Significantly, that it's more about quantity than frequency, which, according to the NHMRC's Australian Guidelines To Reduce Health Risks From Drinking Alcohol, is the greater risk!

When it comes to alcohol consumption habits generally, the survey found very little difference in frequency of drinking between FIFO workers and those in the benchmark group. Over 90% of both groups had consumed alcohol during the 12 months prior to the survey (FIFO: 94.3% / Benchmark: 91.1%). In other words, just 8.9% of benchmark workers and 5.7% of FIFO workers either don't drink at all, or hadn't drunk alcohol within the 12 months preceding the survey. For the 'norm' group, it is 16.9%.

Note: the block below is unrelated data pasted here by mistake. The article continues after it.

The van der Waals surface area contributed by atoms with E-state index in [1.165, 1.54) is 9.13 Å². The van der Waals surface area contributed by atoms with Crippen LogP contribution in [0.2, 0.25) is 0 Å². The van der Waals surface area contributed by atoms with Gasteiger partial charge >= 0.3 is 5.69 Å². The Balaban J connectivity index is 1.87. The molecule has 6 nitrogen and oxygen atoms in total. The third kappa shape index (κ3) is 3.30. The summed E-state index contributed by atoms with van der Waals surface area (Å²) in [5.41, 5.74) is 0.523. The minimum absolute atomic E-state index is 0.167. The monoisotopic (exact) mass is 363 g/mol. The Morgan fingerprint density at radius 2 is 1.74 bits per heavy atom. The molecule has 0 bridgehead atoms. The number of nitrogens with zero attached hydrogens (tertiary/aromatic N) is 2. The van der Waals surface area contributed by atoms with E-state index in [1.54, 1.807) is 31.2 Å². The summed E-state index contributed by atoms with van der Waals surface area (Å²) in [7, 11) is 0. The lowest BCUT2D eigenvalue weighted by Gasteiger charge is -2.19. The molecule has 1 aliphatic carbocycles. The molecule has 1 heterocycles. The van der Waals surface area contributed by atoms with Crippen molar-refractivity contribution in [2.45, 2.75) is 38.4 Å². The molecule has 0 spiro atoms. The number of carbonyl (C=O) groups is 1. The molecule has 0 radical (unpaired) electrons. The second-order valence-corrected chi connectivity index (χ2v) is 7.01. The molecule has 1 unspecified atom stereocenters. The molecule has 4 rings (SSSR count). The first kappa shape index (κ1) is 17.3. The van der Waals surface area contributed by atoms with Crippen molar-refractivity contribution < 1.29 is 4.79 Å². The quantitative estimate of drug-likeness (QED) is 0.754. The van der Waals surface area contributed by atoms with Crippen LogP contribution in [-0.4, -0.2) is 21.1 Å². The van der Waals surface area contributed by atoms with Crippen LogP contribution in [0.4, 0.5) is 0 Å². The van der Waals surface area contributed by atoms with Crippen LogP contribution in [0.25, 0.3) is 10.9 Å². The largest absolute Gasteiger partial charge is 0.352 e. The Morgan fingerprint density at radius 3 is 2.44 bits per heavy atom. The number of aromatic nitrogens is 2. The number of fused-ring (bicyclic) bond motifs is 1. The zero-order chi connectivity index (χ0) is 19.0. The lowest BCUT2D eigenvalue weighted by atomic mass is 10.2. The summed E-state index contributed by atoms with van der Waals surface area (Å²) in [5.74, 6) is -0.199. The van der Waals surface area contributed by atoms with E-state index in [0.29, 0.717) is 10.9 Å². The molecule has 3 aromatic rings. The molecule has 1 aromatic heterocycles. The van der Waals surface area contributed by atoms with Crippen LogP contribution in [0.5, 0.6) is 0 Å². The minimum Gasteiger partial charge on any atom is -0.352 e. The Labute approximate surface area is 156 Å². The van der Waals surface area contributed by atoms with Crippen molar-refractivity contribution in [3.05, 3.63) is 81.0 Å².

More delving into the statistics reveals that 10.9% of FIFO workers indicated they drank daily whilst 57.6% said they indulged on a weekly basis. By comparison, daily drinkers in the benchmark group accounted for 12.9% of their number so actually more than in the FIFO group, and 50.5% of them drank weekly. For the 'norm' group, these figures are 8.1% (daily drinkers) and 43.2% (weekly drinkers).

There is a major difference between these groups though in the quantity of alcohol consumed! Statistically it was revealed that:

  • Nearly three times as many FIFO workers (70.7%) habitually consume more than 2 standard drinks on any given day (risky) compared to their non-FIFO peers (25.9%), AKA the 'normal' group. They also regularly drink more per day than the benchmark group does (43.3%).